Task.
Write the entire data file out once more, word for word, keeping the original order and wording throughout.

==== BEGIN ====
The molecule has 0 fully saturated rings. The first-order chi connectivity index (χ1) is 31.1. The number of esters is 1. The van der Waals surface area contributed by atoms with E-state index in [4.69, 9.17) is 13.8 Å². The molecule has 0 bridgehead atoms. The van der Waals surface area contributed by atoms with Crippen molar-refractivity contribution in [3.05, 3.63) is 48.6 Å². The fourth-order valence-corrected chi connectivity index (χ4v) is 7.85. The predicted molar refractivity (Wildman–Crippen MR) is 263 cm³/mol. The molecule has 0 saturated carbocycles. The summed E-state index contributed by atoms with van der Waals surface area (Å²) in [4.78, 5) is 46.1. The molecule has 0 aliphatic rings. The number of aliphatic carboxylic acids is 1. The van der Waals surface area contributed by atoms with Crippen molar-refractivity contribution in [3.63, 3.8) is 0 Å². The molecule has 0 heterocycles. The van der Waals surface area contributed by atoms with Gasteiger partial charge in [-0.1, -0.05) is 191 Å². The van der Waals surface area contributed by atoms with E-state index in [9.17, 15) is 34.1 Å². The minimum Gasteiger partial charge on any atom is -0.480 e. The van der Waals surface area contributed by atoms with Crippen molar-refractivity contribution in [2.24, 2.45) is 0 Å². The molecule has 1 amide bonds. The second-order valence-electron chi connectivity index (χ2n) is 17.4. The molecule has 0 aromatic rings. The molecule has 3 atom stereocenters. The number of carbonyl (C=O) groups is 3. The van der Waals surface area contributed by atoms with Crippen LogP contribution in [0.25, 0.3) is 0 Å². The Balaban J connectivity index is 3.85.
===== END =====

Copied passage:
The molecule has 0 fully saturated rings. The first-order chi connectivity index (χ1) is 31.1. The number of esters is 1. The van der Waals surface area contributed by atoms with E-state index in [4.69, 9.17) is 13.8 Å². The molecule has 0 bridgehead atoms. The van der Waals surface area contributed by atoms with Crippen molar-refractivity contribution in [3.05, 3.63) is 48.6 Å². The fourth-order valence-corrected chi connectivity index (χ4v) is 7.85. The predicted molar refractivity (Wildman–Crippen MR) is 263 cm³/mol. The molecule has 0 saturated carbocycles. The summed E-state index contributed by atoms with van der Waals surface area (Å²) in [4.78, 5) is 46.1. The molecule has 0 aliphatic rings. The number of aliphatic carboxylic acids is 1. The van der Waals surface area contributed by atoms with Crippen molar-refractivity contribution in [3.63, 3.8) is 0 Å². The molecule has 0 heterocycles. The van der Waals surface area contributed by atoms with Gasteiger partial charge in [-0.1, -0.05) is 191 Å². The van der Waals surface area contributed by atoms with E-state index in [9.17, 15) is 34.1 Å². The minimum Gasteiger partial charge on any atom is -0.480 e. The van der Waals surface area contributed by atoms with Crippen molar-refractivity contribution in [2.24, 2.45) is 0 Å². The molecule has 1 amide bonds. The second-order valence-electron chi connectivity index (χ2n) is 17.4. The molecule has 0 aromatic rings. The molecule has 3 atom stereocenters. The number of carbonyl (C=O) groups is 3. The van der Waals surface area contributed by atoms with Crippen LogP contribution in [0.25, 0.3) is 0 Å². The Balaban J connectivity index is 3.85.